McLemore and an order requiring transfer to a different
February 28, 2018, the undersigned entered an order: (1)
notifying the plaintiff of the inadequacies of the claims in
the original complaint: (2) requiring the plaintiff to file
an amended complaint clearly stating how each named defendant
violated his constitutional rights, including the dates and
locations of each incident; and (3) notifying the plaintiff
the amended complaint must include all of his claims and must
not refer back to the original complaint. (Doc. 9 at 1-2).
The order explicitly noted the court would only consider the
claims set forth in the amended complaint. (Id. at
2). On March 13, 2018, the plaintiff filed an amended
complaint in naming Estes, Specks, Malone, Gordy, McLemore,
and Thomas as defendants. (Doc. 10). The plaintiff alleged
McLemore threatened and verbally harassed him and that
supervisory officials failed to investigate his complaints;
he did not assert any claims concerning a sexual assault by
McLemore. (Id. at 13-19).
October 24, 2017, the plaintiff initiated a hunger strike in
order to "get a supervisor's attention"
concerning McLemore's threats and verbal harassment.
(Doc. 10 at 13). On October 27, 2017, the plaintiff spoke
with Lieutenant Rodgers, a non-party, regarding his hunger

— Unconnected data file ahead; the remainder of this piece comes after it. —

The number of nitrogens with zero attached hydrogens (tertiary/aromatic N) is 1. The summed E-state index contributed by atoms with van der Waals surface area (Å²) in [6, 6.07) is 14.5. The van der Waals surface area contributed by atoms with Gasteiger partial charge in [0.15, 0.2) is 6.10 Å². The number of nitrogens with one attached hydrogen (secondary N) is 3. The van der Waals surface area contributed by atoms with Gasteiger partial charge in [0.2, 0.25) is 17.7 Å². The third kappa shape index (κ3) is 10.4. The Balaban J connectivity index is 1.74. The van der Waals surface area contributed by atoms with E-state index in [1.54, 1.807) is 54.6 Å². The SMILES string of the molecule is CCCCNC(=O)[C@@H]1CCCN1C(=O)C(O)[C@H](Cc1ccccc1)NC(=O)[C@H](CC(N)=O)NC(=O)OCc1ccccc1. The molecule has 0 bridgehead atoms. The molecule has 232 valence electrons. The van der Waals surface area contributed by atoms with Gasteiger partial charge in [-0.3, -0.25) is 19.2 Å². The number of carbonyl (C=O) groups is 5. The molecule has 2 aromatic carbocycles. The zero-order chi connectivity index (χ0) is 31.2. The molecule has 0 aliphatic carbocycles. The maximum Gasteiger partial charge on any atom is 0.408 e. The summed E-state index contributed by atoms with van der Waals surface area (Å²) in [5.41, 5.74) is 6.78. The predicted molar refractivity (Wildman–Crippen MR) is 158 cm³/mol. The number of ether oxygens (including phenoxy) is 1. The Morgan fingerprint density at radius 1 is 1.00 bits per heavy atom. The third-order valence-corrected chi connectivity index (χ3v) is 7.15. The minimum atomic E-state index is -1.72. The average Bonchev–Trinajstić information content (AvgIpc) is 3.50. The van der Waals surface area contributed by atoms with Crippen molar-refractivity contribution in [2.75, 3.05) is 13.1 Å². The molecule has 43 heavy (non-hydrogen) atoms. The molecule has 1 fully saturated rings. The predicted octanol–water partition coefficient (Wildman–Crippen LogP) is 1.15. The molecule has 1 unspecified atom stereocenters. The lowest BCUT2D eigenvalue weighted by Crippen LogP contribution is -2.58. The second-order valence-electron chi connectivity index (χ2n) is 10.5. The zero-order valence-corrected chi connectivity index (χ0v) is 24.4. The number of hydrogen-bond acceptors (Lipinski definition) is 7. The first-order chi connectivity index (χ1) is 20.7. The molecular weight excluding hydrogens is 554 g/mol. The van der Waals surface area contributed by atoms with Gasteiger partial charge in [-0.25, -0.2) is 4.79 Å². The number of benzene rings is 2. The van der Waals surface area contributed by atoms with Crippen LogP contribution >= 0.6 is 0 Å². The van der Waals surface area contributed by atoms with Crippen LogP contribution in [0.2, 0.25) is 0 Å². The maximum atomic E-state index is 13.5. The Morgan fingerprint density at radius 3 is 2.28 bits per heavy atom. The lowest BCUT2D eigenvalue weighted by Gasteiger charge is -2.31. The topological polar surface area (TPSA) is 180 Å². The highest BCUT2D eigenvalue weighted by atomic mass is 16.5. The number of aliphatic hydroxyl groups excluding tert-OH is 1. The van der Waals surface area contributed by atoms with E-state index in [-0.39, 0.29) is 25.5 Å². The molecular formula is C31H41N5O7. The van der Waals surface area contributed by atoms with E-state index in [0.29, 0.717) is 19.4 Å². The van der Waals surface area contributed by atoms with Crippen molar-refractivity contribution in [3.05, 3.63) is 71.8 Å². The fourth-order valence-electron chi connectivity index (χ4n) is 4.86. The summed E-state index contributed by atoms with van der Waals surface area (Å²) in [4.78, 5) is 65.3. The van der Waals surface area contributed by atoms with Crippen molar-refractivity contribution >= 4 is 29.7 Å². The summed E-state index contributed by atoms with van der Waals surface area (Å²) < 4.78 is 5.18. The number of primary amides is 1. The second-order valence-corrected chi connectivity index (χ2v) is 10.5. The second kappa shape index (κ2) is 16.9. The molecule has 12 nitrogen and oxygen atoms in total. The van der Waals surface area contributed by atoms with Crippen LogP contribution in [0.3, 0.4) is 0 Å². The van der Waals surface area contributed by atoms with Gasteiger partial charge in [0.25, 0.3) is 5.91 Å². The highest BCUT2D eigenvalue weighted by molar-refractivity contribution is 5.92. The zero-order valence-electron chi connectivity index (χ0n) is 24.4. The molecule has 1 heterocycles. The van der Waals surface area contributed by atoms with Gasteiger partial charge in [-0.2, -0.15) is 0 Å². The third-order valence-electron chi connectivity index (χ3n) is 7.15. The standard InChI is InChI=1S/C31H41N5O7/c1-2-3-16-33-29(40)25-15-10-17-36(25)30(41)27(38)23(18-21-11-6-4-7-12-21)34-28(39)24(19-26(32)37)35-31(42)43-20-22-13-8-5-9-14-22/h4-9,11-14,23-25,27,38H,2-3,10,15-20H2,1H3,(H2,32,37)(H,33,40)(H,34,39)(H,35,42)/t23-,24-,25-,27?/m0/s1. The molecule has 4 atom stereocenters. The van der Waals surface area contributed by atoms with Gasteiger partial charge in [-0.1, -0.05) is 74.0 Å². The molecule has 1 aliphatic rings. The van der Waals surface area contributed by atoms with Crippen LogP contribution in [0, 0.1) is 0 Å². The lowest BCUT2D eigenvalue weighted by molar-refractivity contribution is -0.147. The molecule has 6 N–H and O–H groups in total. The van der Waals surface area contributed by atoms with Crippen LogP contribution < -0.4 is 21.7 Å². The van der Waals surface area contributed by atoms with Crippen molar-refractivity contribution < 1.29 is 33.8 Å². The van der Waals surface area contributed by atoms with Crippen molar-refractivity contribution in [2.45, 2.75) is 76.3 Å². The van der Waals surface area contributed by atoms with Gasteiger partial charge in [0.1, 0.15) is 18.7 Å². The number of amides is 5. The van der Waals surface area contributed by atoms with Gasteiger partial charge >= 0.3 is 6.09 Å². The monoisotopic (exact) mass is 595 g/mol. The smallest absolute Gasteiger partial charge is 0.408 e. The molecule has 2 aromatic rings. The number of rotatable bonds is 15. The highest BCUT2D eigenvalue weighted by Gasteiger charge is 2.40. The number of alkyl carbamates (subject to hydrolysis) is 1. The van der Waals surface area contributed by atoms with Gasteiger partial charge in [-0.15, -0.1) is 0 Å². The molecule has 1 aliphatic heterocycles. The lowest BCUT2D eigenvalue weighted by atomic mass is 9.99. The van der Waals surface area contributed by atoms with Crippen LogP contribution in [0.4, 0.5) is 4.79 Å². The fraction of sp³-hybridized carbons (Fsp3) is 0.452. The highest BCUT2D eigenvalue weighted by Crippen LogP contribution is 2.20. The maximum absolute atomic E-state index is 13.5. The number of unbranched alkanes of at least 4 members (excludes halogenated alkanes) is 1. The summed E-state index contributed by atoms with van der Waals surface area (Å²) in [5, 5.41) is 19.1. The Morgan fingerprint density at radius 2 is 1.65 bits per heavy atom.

strike and asked Rodgers to move McLemore from
segregation-the plaintiff's assigned unit. (Id.
at 13-14). Also on October 27, 2017, the plaintiff went to
the infirmary after completing a sick call slip earlier that
day. (Doc. 10 at 14). While there, the plaintiff asked
medical staff if he could notify a captain or warden of
McLemore's "er[r]atic behavior" and daily
threats. (Id.). Medical staff summoned Warden
Specks, and the plaintiff spoke with him about McLemore
"in detail;" Specks stated he would "look into
it." (Id.). The plaintiff repeatedly asked
Specks for assurances he would be transferred to a different
prison or that McLemore would be reassigned. (Id.).
Specks stated McLemore could not be reassigned because he was
harassing another officer and the plaintiff could not be